- The Washington Times - Monday, October 22, 2001

It took seven weeks, a fourth-quarter rally from a two-touchdown deficit, an overtime period and two tries at the game-winning field goal, but the Washington Redskins finally captured their first victory under Marty Schottenheimer.
Overcoming more than three quarters of poor play to score two stunning touchdowns in the fourth period a 67-yard interception return by linebacker LaVar Arrington and an 85-yard catch by rookie wide receiver Rod Gardner the Redskins beat the Carolina Panthers 17-14 in overtime before 74,480 at FedEx Field yesterday.
It was the first win for Washington (1-5) under Schottenheimer, who carried big-time credentials and high expectations when he was hired as coach and president of football operations in January. His job status already is being questioned, but the long-awaited victory begins to justify his confidence in his system and players.
"I think [the win] speaks volumes about the young men in that locker room," Schottenheimer said. "A lesser group of men and I'm not talking about players, I'm talking about men a lesser group of men would not have persevered [while trailing] 14-0. They would have booked it, and this group won't do that."
The Redskins now take the season's first momentum into a rematch with the defending NFC champion New York Giants, who won the first meeting 23-9 on Oct. 7. Before, the Giants seemed insurmountable. But now there is hope because Washington rallied with 11 minutes left in regulation against the Panthers (1-5).
"It was looking like the same old Redskins for a little while," quarterback Tony Banks said. "I'm sure everybody in the stadium thought that. I saw some empty seats out there after the first half. But they missed a good game. I think we did some things out there that will make the Giants prepare for us a little differently."
Arrington overcame a head injury and Gardner the latest in a season-long string of drops to make the key plays. Kicker Brett Conway missed a 32-yard field goal to win with 36 seconds left in regulation before connecting on a 23-yarder in overtime. And the winning kick didn't come until after a replay review took away an apparent winning touchdown catch by Gardner.
Gardner cemented his status as the Redskins' go-to receiver with six catches for 208 yards. And quarterback Tony Banks rallied to complete 17 of 30 passes for 346 yards with one touchdown and one interception. But the real key was the defense, which held fast even when critical mistakes once again kept the last-ranked offense from scoring.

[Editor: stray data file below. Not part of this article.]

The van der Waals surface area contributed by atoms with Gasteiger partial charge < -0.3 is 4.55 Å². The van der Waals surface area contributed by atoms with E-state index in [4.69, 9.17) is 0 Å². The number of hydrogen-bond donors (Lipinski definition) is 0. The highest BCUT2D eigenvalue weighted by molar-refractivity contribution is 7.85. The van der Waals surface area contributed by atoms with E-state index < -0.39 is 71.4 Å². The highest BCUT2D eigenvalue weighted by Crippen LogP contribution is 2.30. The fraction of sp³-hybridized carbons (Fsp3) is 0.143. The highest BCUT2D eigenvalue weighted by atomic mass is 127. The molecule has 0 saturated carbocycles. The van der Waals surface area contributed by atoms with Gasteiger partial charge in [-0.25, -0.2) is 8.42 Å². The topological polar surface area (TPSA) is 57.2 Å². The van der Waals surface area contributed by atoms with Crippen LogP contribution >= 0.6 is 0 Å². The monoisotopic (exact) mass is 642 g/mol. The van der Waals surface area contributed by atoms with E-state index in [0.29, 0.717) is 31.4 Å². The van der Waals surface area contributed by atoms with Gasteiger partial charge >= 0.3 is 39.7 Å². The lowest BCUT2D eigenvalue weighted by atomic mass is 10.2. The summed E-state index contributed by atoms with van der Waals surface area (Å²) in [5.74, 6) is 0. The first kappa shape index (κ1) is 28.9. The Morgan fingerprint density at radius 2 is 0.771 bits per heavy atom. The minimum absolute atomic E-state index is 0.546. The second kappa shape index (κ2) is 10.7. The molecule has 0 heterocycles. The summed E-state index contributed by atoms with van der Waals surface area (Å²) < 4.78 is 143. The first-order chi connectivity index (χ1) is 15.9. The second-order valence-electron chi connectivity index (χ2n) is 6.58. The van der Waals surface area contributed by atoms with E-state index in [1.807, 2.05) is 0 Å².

"As human beings, when you're down 14-0 in the fourth quarter, it's natural to hang our heads and start doubting," defensive tackle Dan Wilkinson said. "But we went out and kept playing hard. When LaVar made that play, it really ignited us."
Arrington's interception with 10:10 left in the fourth quarter reversed the game's momentum.
About 10 minutes earlier, the Redskins' offense had botched its best drive with three penalties in two plays turning first-and-10 at Carolina's 30 into first-and-35 on the other side of midfield. The Panthers responded with a nine-play, 83-yard touchdown drive scoring on a 10-yard run by Tshimanga Biakabutuka (20 carries, 120 yards) to make it 14-0.
The Redskins then went three-and-out on three straight incompletions and many spectators began leaving. Four plays later, Arrington plucked a tipped pass from Chris Weinke, who threw four interceptions on the day, to fullback Chris Hetherington and rumbled down the left sideline for the Redskins' first score.
"I've been forced to be a leader, and I gladly accept it," said Arrington, a second-year player who has battled injuries to stand out on the Redskins' injury-wracked defense. "I don't want to [waver] on that responsibility. But I know my role. Veterans have the first say. So I do what I do: I lead by my actions."
The Redskins' defense held on Carolina's next series and Washington got the ball back at its own 15 with 7:37 left. On the first play, Banks connected with Gardner for the 85-yard touchdown. Gardner was wide open deep down the left sideline after faking a post route, and he scored Washington's third offensive touchdown of the season.
"I knew I had to get out of that rookie mentality and start making plays," Gardner said. "I'm a big-play receiver. That's what I needed to do."
The defense held again and Washington drove 67 yards for Conway's first attempt to win. The kick flew barely outside the right upright, stunning the Redskins and remaining crowd, who thought the attempt was good.
Washington won the coin toss in overtime and needed just four plays to redeem itself. The second play was a 32-yard play-action completion to young fullback Bryan Johnson; the third an apparent 52-yard touchdown completion to Gardner. But Gardner was nicked by a Carolina defender as he rolled to the ground after the catch, and officials reversed their initial call of a touchdown and put Washington at the 5.
The celebrating Redskins were ushered back to the sideline to continue play, and Schottenheimer elected to go for the field goal immediately. He later explained that he wanted two things to not make an error before the attempt and to give Conway another shot to win.
Conway did.
"It's a win," Conway said. "No matter what people say in the media it's an ugly win, whatever. I missed a field goal. I made a field goal. And we won."

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